Royal Collection Trust/© Her Majesty Queen Elizabeth II 2014
St George and the Dragon
A pen and ink drawing of St George killing the dragon, in a mountainous landscape.
This drawing was produced by one of the ‘Danube’ artists, who set their compositions in fantastic landscapes, inspired by the scenery around Regensburg where they were largely based. Their works show figures dwarfed by towering cliffs and enormous trees with exuberant foliage. They specialised in producing small-scale illustrations of biblical and mythological scenes, both as panel paintings and highly worked drawings, often employing a technique whereby a coated paper (here with an olive-green preparation) formed a mid-tone between black ink and white heightening. Many of their drawings, such as the present example, were produced as finished works of art rather than preparatory studies.
The artist of this drawing has been identified as Erhard Altdorfer, the younger brother of Albrecht, Regensburg’s leading painter and printmaker. Erhard moved away from Regensburg to set up his own workshop and was established in Schwerin as court painter to the duke by 1512. No drawings are firmly attributed to his hand, but a group of works has been built up on the basis of comparison with a print of a woman signed ‘EA’ and dated 1506, and illustrations for the so-called Lübeck Bible, printed between 1531 and 1534. These suggest that Erhard’s style changed dramatically during his career, from a hesitant use of fine hatching - described as ‘spider’s-web fine’ by Hans Mielke, and ‘nervous’ by Karl Oettinger - to a confident use of a variety of strokes and texture. Erhard’s death some time after 1561 would also suggest that the 1506 print is the work of a young artist. The Windsor drawing can be placed in this earlier period, and has been convincingly connected with a drawing of a group standing by a fountain in Berlin and a drawing of the beheading of St John the Baptist in Regensburg, both attributed to Erhard.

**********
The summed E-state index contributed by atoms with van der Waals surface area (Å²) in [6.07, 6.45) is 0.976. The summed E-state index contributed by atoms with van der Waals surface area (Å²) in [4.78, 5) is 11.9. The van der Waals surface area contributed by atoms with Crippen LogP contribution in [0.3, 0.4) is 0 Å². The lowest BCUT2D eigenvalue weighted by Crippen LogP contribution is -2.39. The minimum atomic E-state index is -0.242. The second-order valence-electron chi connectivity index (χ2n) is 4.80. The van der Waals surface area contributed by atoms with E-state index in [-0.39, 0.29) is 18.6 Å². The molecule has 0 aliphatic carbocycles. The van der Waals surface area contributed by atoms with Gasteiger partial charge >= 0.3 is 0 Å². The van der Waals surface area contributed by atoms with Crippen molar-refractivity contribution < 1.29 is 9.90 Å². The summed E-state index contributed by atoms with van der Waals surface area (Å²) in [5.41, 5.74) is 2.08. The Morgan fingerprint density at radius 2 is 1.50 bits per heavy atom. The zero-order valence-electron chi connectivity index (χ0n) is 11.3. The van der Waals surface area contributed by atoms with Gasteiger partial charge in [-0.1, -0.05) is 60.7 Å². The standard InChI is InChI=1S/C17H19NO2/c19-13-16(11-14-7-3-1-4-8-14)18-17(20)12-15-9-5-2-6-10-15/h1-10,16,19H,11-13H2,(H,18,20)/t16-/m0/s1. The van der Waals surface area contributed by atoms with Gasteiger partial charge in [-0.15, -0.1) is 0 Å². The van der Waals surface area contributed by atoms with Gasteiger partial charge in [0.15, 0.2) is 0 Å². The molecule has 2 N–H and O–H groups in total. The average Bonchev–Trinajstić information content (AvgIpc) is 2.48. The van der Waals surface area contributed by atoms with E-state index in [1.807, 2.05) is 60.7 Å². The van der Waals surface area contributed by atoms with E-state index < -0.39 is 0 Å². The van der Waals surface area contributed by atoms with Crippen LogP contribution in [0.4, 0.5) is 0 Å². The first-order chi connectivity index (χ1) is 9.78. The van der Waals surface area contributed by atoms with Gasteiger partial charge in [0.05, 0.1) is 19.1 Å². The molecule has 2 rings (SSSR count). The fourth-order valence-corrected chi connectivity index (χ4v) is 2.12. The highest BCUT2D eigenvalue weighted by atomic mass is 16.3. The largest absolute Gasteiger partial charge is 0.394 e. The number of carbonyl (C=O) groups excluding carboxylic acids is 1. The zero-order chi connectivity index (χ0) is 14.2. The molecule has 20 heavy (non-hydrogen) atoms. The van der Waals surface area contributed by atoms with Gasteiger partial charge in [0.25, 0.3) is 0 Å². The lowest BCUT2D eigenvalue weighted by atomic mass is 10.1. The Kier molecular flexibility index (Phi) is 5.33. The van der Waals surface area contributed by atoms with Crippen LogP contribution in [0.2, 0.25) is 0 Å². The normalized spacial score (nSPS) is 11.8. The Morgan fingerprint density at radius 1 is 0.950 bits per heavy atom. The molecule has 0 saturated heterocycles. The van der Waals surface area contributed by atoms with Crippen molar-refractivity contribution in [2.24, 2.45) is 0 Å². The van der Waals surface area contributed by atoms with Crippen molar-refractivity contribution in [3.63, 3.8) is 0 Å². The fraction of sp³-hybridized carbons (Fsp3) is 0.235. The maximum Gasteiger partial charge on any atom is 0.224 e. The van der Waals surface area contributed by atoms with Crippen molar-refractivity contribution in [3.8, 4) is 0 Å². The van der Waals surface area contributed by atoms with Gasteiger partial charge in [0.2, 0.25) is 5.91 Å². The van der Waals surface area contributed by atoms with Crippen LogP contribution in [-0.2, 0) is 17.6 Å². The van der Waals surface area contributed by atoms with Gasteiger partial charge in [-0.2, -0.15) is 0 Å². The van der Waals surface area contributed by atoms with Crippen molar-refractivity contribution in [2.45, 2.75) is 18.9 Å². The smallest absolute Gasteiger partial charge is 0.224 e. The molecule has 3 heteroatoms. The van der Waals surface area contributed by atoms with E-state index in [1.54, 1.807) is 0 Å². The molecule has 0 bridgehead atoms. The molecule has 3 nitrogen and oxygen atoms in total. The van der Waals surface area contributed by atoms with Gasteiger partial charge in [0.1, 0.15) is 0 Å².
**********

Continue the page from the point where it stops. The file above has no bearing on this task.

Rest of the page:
The theme of St George fighting the dragon was an extremely popular one among artists from the Danube school, and was the subject of a number of works by Erhard’s brother Albrecht. George was one of the widely revered Fourteen Holy Helpers, a popular subject in late medieval German art.
Catalogue entry adapted from 'The Northern Renaissance. Dürer to Holbein', London 2011